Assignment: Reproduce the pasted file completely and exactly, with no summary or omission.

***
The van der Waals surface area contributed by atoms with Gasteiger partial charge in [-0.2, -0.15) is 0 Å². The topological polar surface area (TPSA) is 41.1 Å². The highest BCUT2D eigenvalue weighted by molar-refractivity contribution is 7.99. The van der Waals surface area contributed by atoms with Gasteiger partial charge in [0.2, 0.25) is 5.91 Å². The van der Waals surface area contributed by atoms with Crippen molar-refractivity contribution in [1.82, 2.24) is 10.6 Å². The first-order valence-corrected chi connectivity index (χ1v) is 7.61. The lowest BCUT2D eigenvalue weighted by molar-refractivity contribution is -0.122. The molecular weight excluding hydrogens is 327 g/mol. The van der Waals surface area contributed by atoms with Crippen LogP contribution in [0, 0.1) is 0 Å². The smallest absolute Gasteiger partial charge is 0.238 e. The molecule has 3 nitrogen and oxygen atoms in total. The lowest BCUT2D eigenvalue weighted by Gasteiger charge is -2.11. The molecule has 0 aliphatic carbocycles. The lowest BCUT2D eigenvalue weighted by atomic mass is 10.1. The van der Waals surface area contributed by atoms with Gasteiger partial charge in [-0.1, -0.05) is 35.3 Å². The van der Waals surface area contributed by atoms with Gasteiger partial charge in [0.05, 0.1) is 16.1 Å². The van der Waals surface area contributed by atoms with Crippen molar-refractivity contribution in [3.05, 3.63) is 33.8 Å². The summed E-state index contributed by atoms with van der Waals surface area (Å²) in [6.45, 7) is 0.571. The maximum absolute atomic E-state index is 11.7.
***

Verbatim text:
The van der Waals surface area contributed by atoms with Gasteiger partial charge in [-0.2, -0.15) is 0 Å². The topological polar surface area (TPSA) is 41.1 Å². The highest BCUT2D eigenvalue weighted by molar-refractivity contribution is 7.99. The van der Waals surface area contributed by atoms with Gasteiger partial charge in [0.2, 0.25) is 5.91 Å². The van der Waals surface area contributed by atoms with Crippen molar-refractivity contribution in [1.82, 2.24) is 10.6 Å². The first-order valence-corrected chi connectivity index (χ1v) is 7.61. The lowest BCUT2D eigenvalue weighted by molar-refractivity contribution is -0.122. The molecular weight excluding hydrogens is 327 g/mol. The van der Waals surface area contributed by atoms with Crippen LogP contribution in [0, 0.1) is 0 Å². The smallest absolute Gasteiger partial charge is 0.238 e. The molecule has 3 nitrogen and oxygen atoms in total. The lowest BCUT2D eigenvalue weighted by Gasteiger charge is -2.11. The molecule has 0 aliphatic carbocycles. The lowest BCUT2D eigenvalue weighted by atomic mass is 10.1. The van der Waals surface area contributed by atoms with Gasteiger partial charge in [-0.1, -0.05) is 35.3 Å². The van der Waals surface area contributed by atoms with Gasteiger partial charge in [0.05, 0.1) is 16.1 Å². The van der Waals surface area contributed by atoms with Crippen molar-refractivity contribution in [3.05, 3.63) is 33.8 Å². The summed E-state index contributed by atoms with van der Waals surface area (Å²) in [6.45, 7) is 0.571. The maximum absolute atomic E-state index is 11.7.